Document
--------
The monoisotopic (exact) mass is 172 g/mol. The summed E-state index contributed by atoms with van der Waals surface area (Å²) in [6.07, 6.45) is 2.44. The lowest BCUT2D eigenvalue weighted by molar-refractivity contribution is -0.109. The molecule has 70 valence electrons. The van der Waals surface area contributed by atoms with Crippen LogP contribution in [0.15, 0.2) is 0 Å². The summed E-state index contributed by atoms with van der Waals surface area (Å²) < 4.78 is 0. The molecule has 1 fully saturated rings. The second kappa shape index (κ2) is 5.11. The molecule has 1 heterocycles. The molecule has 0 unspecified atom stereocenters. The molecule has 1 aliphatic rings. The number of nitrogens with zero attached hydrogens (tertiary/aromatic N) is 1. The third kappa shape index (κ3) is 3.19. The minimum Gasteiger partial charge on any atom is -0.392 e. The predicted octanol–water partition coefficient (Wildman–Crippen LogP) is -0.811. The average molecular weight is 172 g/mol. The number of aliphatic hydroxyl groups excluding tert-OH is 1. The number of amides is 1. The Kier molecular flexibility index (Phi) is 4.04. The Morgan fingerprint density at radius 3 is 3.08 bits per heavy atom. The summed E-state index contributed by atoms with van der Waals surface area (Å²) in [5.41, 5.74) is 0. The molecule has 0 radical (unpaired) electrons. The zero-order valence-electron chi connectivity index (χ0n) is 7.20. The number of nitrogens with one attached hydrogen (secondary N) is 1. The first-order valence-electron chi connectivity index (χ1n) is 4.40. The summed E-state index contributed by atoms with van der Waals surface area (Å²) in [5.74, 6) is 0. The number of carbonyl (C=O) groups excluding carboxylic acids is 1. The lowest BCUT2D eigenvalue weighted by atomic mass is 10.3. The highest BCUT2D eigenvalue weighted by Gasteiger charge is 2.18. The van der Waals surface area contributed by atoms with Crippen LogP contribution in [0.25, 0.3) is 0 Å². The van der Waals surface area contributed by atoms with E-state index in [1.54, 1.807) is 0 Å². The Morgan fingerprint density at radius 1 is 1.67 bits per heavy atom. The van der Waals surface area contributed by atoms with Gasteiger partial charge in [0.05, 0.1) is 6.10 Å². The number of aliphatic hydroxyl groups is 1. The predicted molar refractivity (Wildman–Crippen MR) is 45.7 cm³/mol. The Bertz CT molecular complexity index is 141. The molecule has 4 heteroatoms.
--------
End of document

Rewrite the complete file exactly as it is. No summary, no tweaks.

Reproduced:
The monoisotopic (exact) mass is 172 g/mol. The summed E-state index contributed by atoms with van der Waals surface area (Å²) in [6.07, 6.45) is 2.44. The lowest BCUT2D eigenvalue weighted by molar-refractivity contribution is -0.109. The molecule has 70 valence electrons. The van der Waals surface area contributed by atoms with Crippen LogP contribution in [0.15, 0.2) is 0 Å². The summed E-state index contributed by atoms with van der Waals surface area (Å²) < 4.78 is 0. The molecule has 1 fully saturated rings. The second kappa shape index (κ2) is 5.11. The molecule has 1 heterocycles. The molecule has 0 unspecified atom stereocenters. The molecule has 1 aliphatic rings. The number of nitrogens with zero attached hydrogens (tertiary/aromatic N) is 1. The third kappa shape index (κ3) is 3.19. The minimum Gasteiger partial charge on any atom is -0.392 e. The predicted octanol–water partition coefficient (Wildman–Crippen LogP) is -0.811. The average molecular weight is 172 g/mol. The number of aliphatic hydroxyl groups excluding tert-OH is 1. The number of amides is 1. The Kier molecular flexibility index (Phi) is 4.04. The Morgan fingerprint density at radius 3 is 3.08 bits per heavy atom. The summed E-state index contributed by atoms with van der Waals surface area (Å²) in [5.41, 5.74) is 0. The molecule has 0 radical (unpaired) electrons. The zero-order valence-electron chi connectivity index (χ0n) is 7.20. The number of nitrogens with one attached hydrogen (secondary N) is 1. The first-order valence-electron chi connectivity index (χ1n) is 4.40. The summed E-state index contributed by atoms with van der Waals surface area (Å²) in [5.74, 6) is 0. The number of carbonyl (C=O) groups excluding carboxylic acids is 1. The lowest BCUT2D eigenvalue weighted by atomic mass is 10.3. The highest BCUT2D eigenvalue weighted by Gasteiger charge is 2.18. The van der Waals surface area contributed by atoms with Crippen LogP contribution in [0.25, 0.3) is 0 Å². The van der Waals surface area contributed by atoms with E-state index in [1.54, 1.807) is 0 Å². The Morgan fingerprint density at radius 1 is 1.67 bits per heavy atom. The van der Waals surface area contributed by atoms with Gasteiger partial charge in [0.05, 0.1) is 6.10 Å². The number of aliphatic hydroxyl groups is 1. The predicted molar refractivity (Wildman–Crippen MR) is 45.7 cm³/mol. The Bertz CT molecular complexity index is 141. The molecule has 4 heteroatoms.